• biomechanics;
  • inertial parameters;
  • locomotion;
  • Pan troglodytes;
  • primates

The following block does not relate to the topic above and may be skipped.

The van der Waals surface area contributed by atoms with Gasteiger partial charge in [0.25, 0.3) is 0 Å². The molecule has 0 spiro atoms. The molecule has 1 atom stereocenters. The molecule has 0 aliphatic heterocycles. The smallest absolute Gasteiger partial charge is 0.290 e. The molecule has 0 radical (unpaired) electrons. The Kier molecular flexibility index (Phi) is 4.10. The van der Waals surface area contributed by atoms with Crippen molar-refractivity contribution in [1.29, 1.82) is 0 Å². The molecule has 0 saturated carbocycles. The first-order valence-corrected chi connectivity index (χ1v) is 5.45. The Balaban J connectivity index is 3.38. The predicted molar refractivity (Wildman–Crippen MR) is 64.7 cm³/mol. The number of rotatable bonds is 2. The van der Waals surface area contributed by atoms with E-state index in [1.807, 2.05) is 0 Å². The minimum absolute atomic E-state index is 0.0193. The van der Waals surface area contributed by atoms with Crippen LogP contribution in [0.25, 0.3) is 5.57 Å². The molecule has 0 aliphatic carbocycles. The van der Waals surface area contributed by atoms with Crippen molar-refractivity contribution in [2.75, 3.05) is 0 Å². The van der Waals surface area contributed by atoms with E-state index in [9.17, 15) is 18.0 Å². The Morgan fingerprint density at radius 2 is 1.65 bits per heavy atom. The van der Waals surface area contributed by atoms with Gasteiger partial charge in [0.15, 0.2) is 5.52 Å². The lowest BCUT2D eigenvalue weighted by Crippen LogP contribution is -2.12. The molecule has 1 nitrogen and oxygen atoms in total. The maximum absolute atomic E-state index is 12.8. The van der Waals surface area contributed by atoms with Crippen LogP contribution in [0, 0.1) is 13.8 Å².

Inertial characteristics and dimensions of the body and body segments form an integral part of a biomechanical analysis of motion. In primate studies, however, segment inertial parameters of non-human hominoids are scarce and often obtained using varying techniques. Therefore, the principal aim of this study was to expand the existing chimpanzee inertial property data set using a non-invasive measuring technique. We also considered age- and sex-related differences within our sample. By means of a geometric model based on Crompton et al. (1996; Am J Phys Anthropol 99, 547–570) we generated inertial properties using external segment length and diameter measurements of 53 anaesthetized chimpanzees (Pan troglodytes). We report absolute inertial parameters for immature and mature subjects and for males and females separately. Proportional data were computed to allow the comparison between age classes and sex classes. In addition, we calculated whole limb inertial properties and we discuss their potential biomechanical consequences. We found no significant differences between the age classes in the proportional data except for hand and foot measures where juveniles exhibit relatively longer and heavier distal segments than adults. Furthermore, most sex-related differences can be directly attributed to the higher absolute segment masses in male chimpanzees resulting in higher moments of inertia. Additionally, males tend to have longer upper limbs than females. However, regarding proportional data we discuss the general inertial properties of the chimpanzee. The described segment inertial parameters of males and females, and of the two age classes, represent a valuable data set ready for use in a range of biomechanical locomotor models. These models offer great potential for improving our understanding of early hominin locomotor patterns.